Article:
Police arrest sex workers in regular sweeps on the streets and parks of Phnom Penh. Some of the violence is opportunistic, while other abuses commonly occur in periodic crackdowns and raids by police and district authorities, at times targeting sex workers specifically and other times picking up sex workers along with other groups of marginalized people on the streets.
Police abuse sex workers with impunity. Sex workers told Human Rights Watch that police officers beat them with their fists, sticks, wooden handles, and electric shock batons. In several instances, police officers raped sex workers while they were in police detention. Every sex worker that Human Rights Watch spoke to had to pay bribes or had money stolen from them by police officers.
A 2008 Cambodian law on trafficking and sexual exploitation criminalized all forms of trafficking, including forced labor. Human Rights Watch found that police officers at times can use those sections of the law that criminalize “solicitation” and “procurement” of commercial sex to justify harassment of sex workers. The provisions are also broad enough that they can be used to criminalize advocacy and outreach activities by sex worker groups and those who support them.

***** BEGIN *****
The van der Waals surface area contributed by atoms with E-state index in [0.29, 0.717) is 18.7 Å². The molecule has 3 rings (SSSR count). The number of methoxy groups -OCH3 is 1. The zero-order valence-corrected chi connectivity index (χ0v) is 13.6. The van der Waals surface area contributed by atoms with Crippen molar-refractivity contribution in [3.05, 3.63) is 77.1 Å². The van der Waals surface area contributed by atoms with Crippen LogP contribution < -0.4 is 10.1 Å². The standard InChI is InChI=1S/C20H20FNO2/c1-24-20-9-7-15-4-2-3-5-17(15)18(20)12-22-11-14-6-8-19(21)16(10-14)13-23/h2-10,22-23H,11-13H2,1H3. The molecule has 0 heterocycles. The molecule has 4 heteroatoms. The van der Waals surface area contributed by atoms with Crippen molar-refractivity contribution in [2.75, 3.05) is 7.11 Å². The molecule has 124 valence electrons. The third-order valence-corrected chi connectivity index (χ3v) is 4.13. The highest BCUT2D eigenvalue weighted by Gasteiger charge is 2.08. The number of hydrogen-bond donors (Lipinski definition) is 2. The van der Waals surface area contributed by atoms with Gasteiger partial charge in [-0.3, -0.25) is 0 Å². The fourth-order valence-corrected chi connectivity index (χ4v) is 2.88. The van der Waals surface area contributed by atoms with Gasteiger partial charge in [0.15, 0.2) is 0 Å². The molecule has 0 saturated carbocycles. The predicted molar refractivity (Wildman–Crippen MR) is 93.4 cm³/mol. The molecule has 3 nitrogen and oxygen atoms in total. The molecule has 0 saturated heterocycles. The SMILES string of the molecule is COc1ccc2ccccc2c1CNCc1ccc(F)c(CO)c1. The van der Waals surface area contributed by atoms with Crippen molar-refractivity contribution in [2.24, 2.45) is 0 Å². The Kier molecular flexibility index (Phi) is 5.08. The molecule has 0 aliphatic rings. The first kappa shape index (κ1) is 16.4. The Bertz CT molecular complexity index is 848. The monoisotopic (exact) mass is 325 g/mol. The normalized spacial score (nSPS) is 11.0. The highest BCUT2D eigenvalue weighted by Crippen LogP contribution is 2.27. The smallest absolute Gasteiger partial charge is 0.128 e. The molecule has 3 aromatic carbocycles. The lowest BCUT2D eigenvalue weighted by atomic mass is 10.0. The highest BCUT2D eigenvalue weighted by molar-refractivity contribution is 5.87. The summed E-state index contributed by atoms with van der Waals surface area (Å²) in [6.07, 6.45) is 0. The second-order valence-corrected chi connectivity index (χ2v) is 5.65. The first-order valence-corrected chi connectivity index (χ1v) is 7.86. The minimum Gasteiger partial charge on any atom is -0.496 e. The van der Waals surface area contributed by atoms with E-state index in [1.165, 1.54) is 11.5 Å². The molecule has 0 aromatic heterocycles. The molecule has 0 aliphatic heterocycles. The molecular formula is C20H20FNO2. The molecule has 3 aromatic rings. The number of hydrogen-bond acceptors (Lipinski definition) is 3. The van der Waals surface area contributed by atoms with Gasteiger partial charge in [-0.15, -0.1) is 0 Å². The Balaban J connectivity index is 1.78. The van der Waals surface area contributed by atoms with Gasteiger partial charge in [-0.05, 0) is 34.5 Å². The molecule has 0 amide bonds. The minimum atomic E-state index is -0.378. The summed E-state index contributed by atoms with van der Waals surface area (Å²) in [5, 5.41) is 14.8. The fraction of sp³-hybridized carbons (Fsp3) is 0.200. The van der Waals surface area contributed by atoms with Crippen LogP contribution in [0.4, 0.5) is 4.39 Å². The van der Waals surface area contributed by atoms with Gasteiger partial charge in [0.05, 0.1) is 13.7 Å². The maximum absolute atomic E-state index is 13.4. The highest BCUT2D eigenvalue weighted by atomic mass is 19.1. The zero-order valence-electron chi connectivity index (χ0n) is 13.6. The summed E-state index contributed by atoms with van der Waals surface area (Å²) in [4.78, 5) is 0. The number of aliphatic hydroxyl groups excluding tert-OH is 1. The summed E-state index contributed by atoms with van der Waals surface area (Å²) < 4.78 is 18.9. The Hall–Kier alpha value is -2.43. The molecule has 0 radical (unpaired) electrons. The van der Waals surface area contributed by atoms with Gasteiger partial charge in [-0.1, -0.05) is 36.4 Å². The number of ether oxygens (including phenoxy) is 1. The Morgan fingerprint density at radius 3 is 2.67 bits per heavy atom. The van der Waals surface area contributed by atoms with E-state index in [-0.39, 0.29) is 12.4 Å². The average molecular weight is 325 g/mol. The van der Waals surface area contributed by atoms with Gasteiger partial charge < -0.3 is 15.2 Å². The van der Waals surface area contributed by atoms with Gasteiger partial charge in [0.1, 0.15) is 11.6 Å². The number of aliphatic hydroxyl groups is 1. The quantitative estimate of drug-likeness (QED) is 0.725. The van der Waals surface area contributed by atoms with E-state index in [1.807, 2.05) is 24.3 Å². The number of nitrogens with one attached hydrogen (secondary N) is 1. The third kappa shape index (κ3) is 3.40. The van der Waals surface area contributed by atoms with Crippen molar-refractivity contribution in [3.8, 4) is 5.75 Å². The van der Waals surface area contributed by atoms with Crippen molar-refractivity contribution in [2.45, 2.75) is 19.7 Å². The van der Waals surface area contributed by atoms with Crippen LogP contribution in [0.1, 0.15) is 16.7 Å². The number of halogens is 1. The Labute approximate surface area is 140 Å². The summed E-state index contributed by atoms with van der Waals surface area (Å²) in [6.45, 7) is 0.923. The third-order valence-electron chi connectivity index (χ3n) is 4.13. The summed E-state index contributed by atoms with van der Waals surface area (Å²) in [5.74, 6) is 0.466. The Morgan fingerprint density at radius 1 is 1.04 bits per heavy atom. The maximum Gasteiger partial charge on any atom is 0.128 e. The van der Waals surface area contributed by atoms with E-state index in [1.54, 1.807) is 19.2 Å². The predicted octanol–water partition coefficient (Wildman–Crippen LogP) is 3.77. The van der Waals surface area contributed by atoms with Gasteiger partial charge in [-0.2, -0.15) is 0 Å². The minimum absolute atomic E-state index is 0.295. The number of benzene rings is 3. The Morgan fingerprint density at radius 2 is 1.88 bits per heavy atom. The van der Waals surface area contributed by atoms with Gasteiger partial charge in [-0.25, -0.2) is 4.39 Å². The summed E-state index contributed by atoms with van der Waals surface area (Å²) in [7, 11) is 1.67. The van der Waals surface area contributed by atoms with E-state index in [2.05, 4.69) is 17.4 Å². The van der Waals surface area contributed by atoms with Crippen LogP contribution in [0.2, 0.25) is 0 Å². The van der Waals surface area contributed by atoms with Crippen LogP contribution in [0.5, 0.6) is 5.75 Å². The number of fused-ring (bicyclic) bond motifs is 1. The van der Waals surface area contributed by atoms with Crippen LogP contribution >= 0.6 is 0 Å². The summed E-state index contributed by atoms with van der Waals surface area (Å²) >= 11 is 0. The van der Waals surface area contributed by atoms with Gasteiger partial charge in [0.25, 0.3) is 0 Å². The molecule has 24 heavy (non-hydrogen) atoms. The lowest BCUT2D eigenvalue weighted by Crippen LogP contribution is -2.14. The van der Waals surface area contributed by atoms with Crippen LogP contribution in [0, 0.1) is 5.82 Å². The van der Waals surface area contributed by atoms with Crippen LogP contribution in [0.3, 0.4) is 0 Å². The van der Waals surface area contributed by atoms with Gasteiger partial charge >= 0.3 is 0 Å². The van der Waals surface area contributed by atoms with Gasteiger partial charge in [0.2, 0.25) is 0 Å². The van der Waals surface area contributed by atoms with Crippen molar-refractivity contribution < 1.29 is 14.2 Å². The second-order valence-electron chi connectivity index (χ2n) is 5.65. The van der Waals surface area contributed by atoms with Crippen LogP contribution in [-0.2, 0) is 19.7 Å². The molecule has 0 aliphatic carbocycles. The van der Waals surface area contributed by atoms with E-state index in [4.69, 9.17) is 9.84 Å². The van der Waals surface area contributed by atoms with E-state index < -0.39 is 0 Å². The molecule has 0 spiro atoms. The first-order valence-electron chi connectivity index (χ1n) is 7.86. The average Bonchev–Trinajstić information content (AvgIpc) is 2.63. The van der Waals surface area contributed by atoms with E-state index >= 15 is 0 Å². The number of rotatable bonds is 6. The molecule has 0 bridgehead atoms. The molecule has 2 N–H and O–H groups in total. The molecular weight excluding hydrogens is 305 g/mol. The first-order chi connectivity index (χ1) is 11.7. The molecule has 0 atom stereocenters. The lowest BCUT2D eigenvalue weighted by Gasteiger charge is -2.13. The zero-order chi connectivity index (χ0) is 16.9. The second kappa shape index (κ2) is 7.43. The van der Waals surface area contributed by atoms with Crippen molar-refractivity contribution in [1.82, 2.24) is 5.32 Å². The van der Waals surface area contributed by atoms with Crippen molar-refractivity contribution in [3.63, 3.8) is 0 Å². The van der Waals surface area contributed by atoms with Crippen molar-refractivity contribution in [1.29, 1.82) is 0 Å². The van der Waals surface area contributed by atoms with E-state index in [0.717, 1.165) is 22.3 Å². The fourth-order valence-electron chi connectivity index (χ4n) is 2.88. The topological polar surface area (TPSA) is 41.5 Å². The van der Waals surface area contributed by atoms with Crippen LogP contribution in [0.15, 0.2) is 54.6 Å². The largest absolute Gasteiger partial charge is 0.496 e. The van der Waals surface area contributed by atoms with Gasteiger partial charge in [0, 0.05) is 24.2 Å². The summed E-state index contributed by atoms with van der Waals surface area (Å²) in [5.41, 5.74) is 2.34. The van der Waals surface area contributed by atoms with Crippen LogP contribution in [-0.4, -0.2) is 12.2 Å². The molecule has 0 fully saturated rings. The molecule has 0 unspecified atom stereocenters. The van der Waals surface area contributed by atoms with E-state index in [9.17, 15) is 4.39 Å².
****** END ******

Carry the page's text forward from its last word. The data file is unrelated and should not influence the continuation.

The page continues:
Human Rights Watch urged the Cambodian government to consult with sex worker groups, United Nations agencies, and organizations working on human rights, trafficking, and health to review and address the impact on the human rights of those engaged in sex work of provisions in the 2008 law on trafficking and sexual exploitation, before implementing those provisions.
“In an environment where police already act with impunity, the Cambodian government needs to recognize that criminalizing soliciting is a recipe for continuing human rights abuse,” said Pearson. “The government should go back to the drawing board – starting first by consulting extensively with sex workers and other groups – before continuing to implement the provisions which have been abused by police.”